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For other places with the same name, see Praga (disambiguation).
Praga-Północ in highlighted in dark red.

Praga-Północ is a district of Warsaw. Praga in Polish is also the name of Prague, the capital of Czech Republic and has the same roots. As the district did not (comparatively) suffer much damage during the World War 2, it is considered the most historical area in Warsaw. Many buildings here date back to the interbellum, or even to the turn of the 19th century. Praga Północ is further divided into Pelcowizna, Szmulowizna (popularly called Szmulki), Nowa Praga (New Praga) and Stara Praga (Old Praga).

Get in[edit]

By car[edit]

By bus[edit]

From Śródmieście, you can take the Z-1 from Ratuesz Arsenał or Stare Miasto (beneath the Royal Castle). From Mokotów, the 162 takes you to Praga Północ via Praga-Południe.

By tram[edit]

From Śródmieście, the trains trams that take you across the river past Praski Park towards Dw. Wileński are 13, 23, 26, and 32.

Get around[edit]

By car[edit]

The Main streets parallel to Vistula are ul. Zamoyskiego, ul. Targowa, ul. Jagiellońska, Wyb. Szczecińskie, and Wyb. Helskie. Perpendicular to the Vistula are al. Zieleniecka, ul. Sokola, al. Solidarności, and ul. Starzyńskiego.


The zoo – not just a sanctuary for animals

During the Nazi occupation of Warsaw, Jan Żabiński, the Warsaw Zoo's director, and his wife, Antonia, saved about 300 Jews from the Warsaw Ghetto and Nazi death camps. The Żabiński family turned the zoo into a pig farm, which was to be used so the German forces could be fed. Jan Żabiński befriended a few Nazi officials and was granted access to the Warsaw Ghetto so he could gather left over scraps to feed the pigs, to study the Ghetto's park system, and for any other imaginable reason. His real reason for going to the Ghetto was to smuggle Jews out and safeguard them at the zoo by hiding the Jews in the cages and animal exhibits at the zoo. Diane Ackerman wrote The Zookeeper's Wife, which details the story of the Żabińskis, focusing particularly on Antonia's story.

  • Warsaw Zoo (Warszawskie Zoo), ul. Ratuszowa 1/3 +48 22 619 40 41fax: +48 22 619 58 98. Open daily from 9AM until 7PM. A relatively small zoo, but with some interesting species, including a pack of wild and rambunctious monkeys that seem to fascinate every visitor. Other Zoo residents include lemurs, giraffes, elephants, hyraxes (the elephant's strange looking relatives that weigh only 2 - 5 kilograms compared to an elephant's weight of 3,000 - 6,000 kilograms), lions, tigers, zebras, and jaguars that live in a glass enclosure that allows you stand only centimeters away from the beasts. The Warsaw Zoo is a great place to spend time for adults or children. Admission: Adults zł 12, Children zł 6, Children under three years are free.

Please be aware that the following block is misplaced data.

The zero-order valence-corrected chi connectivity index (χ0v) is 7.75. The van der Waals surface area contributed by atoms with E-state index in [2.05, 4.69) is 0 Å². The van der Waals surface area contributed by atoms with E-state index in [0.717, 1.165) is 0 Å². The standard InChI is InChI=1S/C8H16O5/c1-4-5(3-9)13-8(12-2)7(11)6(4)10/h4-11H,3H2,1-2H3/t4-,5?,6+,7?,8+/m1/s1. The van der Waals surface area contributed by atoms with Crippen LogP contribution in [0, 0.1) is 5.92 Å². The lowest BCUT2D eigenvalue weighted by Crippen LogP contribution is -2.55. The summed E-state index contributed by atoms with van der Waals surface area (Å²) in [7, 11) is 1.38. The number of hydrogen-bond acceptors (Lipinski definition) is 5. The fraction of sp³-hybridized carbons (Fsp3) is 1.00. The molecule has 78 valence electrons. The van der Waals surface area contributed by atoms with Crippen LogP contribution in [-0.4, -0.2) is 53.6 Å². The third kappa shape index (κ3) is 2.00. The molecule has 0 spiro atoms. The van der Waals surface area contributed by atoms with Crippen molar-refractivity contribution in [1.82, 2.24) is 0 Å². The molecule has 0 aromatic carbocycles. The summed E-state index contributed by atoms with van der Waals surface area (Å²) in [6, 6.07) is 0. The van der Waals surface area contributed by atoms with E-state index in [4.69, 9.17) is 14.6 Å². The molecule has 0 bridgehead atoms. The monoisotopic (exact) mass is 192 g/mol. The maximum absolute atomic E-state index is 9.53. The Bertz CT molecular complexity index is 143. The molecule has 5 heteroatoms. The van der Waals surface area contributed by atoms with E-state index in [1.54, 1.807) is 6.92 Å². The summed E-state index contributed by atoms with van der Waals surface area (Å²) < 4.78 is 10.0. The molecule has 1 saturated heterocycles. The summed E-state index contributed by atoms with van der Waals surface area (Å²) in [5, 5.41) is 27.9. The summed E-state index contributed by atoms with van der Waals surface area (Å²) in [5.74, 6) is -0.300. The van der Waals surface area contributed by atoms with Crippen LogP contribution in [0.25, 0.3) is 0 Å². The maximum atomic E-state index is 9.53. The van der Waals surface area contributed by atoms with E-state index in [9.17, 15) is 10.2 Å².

Lemurs eating weeds at the Warsaw Zoo.
  •   Saint Mary Magdalene Orthodox Church (Cerkiew św. Marii Magdaleny), pl. Wileński (Lies about a block east of Praski Park). One of two Orthodox churches in Warsaw nowadays.
  • The Memorial of the Brotherhood of Arms at the intersection of al. Solidarności and ul. Targowa, maliciously nicknamed "the four sleeping guys" (czterech śpiących).
  • 19th Century Houses around pl. Weteranów 1863 r., ul. Kłopotowskiego and ul. Okrzei, in particular The Jewish Mikvah built in 1840 at ul. Kłopotowskiego 31. See also the list of all historic buildings in Praga-Północ.
  • Praski Park (Park Praski) (Across the street from the Zoo's entrance). A park that's good for a stroll. There's a large sculpture of a giraffe and a playground for children within the park's grounds. Near the entrance to the Warsaw Zoo, there are a few eateries that serve up ice cream.


and other cultural institutions.




  • Różyckiego Bazaar (Bazar Różyckiego), ul. Targowa 54. For many years it was the most famous bazaar in Poland, a place where everything could be purchased. In recent years however it has fallen into decline.








  • ul. 11 Listopada 22 a building filled with bars (and a hostel now)
Skład butelek open on weekends.
Zwiąż mnie
  • Fabryka TrzcinyUl. Otwocka 34. Originally a marmalade factory, now a cultural center with a club, a theater, a restaurant, artist ateliers and an exhibition area.



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This district travel guide to Praga-Północ is a usable article. It has information for getting in as well as some complete entries for restaurants and hotels. An adventurous person could use this article, but please feel free to improve it by editing the page